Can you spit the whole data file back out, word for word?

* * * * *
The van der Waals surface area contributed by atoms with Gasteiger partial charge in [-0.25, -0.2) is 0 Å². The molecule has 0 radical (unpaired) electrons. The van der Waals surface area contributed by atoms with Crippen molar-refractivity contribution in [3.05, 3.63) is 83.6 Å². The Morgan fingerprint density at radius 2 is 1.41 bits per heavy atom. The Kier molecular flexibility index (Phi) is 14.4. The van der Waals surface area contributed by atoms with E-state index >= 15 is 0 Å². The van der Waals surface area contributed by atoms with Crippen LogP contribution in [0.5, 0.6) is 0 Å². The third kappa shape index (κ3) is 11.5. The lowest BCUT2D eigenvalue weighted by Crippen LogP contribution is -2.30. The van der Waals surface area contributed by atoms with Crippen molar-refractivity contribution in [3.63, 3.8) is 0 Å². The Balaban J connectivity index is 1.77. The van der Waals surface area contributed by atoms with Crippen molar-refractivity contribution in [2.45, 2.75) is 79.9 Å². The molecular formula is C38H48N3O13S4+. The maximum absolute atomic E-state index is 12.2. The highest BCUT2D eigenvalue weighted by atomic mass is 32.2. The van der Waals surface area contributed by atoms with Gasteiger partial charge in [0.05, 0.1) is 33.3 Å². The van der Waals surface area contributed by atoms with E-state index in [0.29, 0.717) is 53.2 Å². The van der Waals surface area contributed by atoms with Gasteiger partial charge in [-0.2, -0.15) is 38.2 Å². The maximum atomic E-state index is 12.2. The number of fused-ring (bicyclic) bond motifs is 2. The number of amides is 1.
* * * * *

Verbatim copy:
The van der Waals surface area contributed by atoms with Gasteiger partial charge in [-0.25, -0.2) is 0 Å². The molecule has 0 radical (unpaired) electrons. The van der Waals surface area contributed by atoms with Crippen molar-refractivity contribution in [3.05, 3.63) is 83.6 Å². The Morgan fingerprint density at radius 2 is 1.41 bits per heavy atom. The Kier molecular flexibility index (Phi) is 14.4. The van der Waals surface area contributed by atoms with E-state index >= 15 is 0 Å². The van der Waals surface area contributed by atoms with Crippen LogP contribution in [0.5, 0.6) is 0 Å². The third kappa shape index (κ3) is 11.5. The lowest BCUT2D eigenvalue weighted by Crippen LogP contribution is -2.30. The van der Waals surface area contributed by atoms with Crippen molar-refractivity contribution in [3.63, 3.8) is 0 Å². The Balaban J connectivity index is 1.77. The van der Waals surface area contributed by atoms with Crippen molar-refractivity contribution in [2.45, 2.75) is 79.9 Å². The molecular formula is C38H48N3O13S4+. The maximum absolute atomic E-state index is 12.2. The highest BCUT2D eigenvalue weighted by atomic mass is 32.2. The van der Waals surface area contributed by atoms with Gasteiger partial charge in [0.05, 0.1) is 33.3 Å². The van der Waals surface area contributed by atoms with E-state index in [0.29, 0.717) is 53.2 Å². The van der Waals surface area contributed by atoms with Gasteiger partial charge in [-0.2, -0.15) is 38.2 Å². The maximum atomic E-state index is 12.2. The number of fused-ring (bicyclic) bond motifs is 2. The number of amides is 1.